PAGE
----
Tianeptine is a drug used primarily in the treatment of major depressive disorder, although it may also be used to treat asthma or irritable bowel syndrome. Chemically it is a tricyclic antidepressant (TCA), but it has different pharmacological properties than typical TCAs as recent research suggests that tianeptine produces its antidepressant effects through indirect alteration of glutamate receptor activity (i.e., AMPA receptors and NMDA receptors) and release of BDNF, in turn affecting neural plasticity.
Tianeptine has antidepressant and anxiolytic (anti-anxiety) properties with a relative lack of sedative, anticholinergic and cardiovascular adverse effects, thus suggesting it is particularly suitable for use in the elderly and in those following alcohol withdrawal; such persons can be more sensitive to the adverse effects of psychotropic drugs. Recent results indicate possible anticonvulsant (anti-seizure) and analgesic (painkilling) activity of tianeptine via immediate or downstream modulation of adenosine A1 receptors (as the effects could be experimentally blocked by antagonists of this receptor)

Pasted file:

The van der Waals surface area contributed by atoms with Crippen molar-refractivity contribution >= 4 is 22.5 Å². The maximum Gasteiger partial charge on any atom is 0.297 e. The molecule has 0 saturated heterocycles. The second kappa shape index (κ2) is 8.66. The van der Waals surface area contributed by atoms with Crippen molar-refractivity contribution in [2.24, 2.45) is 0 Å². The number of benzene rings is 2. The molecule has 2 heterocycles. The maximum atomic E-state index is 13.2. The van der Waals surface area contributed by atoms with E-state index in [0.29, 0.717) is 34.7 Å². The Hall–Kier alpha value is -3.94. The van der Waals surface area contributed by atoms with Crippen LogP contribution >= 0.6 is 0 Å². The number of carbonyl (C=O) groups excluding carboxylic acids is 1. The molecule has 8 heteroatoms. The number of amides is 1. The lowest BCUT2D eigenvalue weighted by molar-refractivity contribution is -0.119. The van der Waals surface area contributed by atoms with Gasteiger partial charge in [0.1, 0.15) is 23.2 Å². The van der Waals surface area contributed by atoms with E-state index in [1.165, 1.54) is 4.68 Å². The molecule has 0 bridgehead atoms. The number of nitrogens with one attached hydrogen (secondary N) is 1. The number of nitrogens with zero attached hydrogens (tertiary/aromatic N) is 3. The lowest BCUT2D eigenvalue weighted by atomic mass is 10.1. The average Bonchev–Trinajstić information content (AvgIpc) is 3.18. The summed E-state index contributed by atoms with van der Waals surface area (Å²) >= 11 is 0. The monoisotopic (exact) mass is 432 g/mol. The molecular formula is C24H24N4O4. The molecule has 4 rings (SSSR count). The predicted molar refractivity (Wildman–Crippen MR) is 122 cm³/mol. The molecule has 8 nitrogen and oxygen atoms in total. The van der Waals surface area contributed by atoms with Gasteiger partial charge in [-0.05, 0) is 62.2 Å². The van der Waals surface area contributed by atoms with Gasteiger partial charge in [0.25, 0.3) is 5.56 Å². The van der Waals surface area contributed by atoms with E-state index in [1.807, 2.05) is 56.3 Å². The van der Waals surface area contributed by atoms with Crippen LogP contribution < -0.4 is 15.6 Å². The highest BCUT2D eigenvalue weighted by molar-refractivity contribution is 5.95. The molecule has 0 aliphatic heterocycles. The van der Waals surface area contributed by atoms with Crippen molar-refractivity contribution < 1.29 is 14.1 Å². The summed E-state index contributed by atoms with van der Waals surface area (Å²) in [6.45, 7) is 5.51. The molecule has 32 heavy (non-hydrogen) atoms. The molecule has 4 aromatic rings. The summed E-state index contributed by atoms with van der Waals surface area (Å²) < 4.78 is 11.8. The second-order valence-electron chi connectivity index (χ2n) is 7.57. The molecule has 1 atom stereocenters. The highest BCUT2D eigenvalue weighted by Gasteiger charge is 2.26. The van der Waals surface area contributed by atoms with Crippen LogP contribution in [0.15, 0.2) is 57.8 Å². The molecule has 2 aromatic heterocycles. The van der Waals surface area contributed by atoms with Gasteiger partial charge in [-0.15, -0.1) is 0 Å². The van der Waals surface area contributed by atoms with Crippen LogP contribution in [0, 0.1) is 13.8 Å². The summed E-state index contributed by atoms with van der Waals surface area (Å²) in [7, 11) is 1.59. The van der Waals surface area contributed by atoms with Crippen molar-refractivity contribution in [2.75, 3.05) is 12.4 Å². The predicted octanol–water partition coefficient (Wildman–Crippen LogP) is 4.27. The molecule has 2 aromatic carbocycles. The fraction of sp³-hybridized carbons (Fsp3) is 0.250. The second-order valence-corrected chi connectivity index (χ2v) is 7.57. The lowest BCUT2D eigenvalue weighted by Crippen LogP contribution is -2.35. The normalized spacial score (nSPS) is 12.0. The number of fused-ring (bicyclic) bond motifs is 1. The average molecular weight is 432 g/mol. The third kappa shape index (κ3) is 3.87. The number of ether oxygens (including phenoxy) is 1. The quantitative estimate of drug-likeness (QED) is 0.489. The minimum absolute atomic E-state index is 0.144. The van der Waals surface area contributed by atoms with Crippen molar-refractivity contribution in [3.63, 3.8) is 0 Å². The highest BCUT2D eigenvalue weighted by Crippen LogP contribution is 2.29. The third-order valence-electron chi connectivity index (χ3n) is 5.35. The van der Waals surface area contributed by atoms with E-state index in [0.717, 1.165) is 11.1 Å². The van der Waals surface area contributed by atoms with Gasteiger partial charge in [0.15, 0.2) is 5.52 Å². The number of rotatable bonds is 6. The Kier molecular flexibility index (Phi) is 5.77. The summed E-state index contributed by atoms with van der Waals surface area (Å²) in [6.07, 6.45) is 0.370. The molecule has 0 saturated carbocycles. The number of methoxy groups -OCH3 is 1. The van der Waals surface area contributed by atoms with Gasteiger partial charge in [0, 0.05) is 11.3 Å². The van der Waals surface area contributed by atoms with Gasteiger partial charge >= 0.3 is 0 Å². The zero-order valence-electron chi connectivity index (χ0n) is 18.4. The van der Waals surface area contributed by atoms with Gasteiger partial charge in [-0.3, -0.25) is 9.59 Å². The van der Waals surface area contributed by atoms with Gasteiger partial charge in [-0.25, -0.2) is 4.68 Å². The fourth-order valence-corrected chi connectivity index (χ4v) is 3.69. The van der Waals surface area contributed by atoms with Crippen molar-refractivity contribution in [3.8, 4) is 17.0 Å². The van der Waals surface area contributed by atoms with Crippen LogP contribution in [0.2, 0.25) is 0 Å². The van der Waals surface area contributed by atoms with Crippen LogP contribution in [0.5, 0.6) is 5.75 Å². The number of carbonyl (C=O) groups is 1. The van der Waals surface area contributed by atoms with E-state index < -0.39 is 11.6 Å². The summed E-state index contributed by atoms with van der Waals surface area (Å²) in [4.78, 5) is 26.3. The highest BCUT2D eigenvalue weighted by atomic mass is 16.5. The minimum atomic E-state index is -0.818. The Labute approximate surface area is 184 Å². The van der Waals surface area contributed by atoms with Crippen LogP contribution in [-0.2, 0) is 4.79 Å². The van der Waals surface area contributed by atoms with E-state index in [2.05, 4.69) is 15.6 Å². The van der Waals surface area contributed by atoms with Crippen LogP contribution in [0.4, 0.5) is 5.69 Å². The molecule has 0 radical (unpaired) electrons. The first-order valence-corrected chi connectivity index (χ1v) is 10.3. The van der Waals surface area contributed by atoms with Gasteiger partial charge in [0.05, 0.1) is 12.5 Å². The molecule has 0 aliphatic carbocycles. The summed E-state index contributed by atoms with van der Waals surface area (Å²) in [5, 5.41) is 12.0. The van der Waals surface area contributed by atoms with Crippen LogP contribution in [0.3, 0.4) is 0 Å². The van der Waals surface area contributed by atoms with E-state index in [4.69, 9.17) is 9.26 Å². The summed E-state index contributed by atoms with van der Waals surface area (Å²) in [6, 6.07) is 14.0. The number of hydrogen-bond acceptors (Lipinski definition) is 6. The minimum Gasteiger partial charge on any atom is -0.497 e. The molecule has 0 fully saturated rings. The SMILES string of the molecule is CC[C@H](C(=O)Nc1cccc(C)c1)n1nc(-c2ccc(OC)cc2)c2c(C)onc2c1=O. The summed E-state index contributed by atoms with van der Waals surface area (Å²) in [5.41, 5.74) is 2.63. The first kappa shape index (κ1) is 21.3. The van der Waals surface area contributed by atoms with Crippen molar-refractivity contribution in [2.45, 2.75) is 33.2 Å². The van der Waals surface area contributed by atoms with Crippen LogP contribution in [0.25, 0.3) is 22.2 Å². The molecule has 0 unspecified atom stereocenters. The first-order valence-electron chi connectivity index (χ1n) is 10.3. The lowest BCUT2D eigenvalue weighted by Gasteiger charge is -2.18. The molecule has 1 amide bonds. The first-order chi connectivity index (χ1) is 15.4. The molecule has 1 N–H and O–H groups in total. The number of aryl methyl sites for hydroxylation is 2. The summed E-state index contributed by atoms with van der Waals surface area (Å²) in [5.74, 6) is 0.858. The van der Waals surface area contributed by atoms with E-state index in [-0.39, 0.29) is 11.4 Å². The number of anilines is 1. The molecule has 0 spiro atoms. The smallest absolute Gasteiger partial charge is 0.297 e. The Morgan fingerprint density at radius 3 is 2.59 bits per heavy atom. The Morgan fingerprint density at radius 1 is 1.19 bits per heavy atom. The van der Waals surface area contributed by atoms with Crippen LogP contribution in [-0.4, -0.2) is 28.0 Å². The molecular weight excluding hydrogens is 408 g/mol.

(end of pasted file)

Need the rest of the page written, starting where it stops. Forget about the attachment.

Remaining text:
Tianeptine shows efficacy against serious depressive episodes (major depression), comparable to amitriptyline, imipramine and fluoxetine, but with significantly fewer side effects. It was shown to be more effective than maprotiline in a group of people with co-existing depression and anxiety. Tianeptine also displays significant anxiolytic properties and is useful in treating a spectrum of anxiety disorders including panic disorder, as evidenced by a study in which those administered 35% CO2 gas (carbogen) on paroxetine or tianeptine therapy showed equivalent panic-blocking effects. Like many antidepressants (including bupropion, the selective serotonin reuptake inhibitors, the serotonin-norepinephrine reuptake inhibitors, moclobemide and numerous others) it may also have a beneficial effect on cognition in people with depression-induced cognitive dysfunction. Tianeptine has been found to be effective in depression, in people with Parkinson's disease, and with post-traumatic stress disorder for which it was as safe and effective as fluoxetine and moclobemide.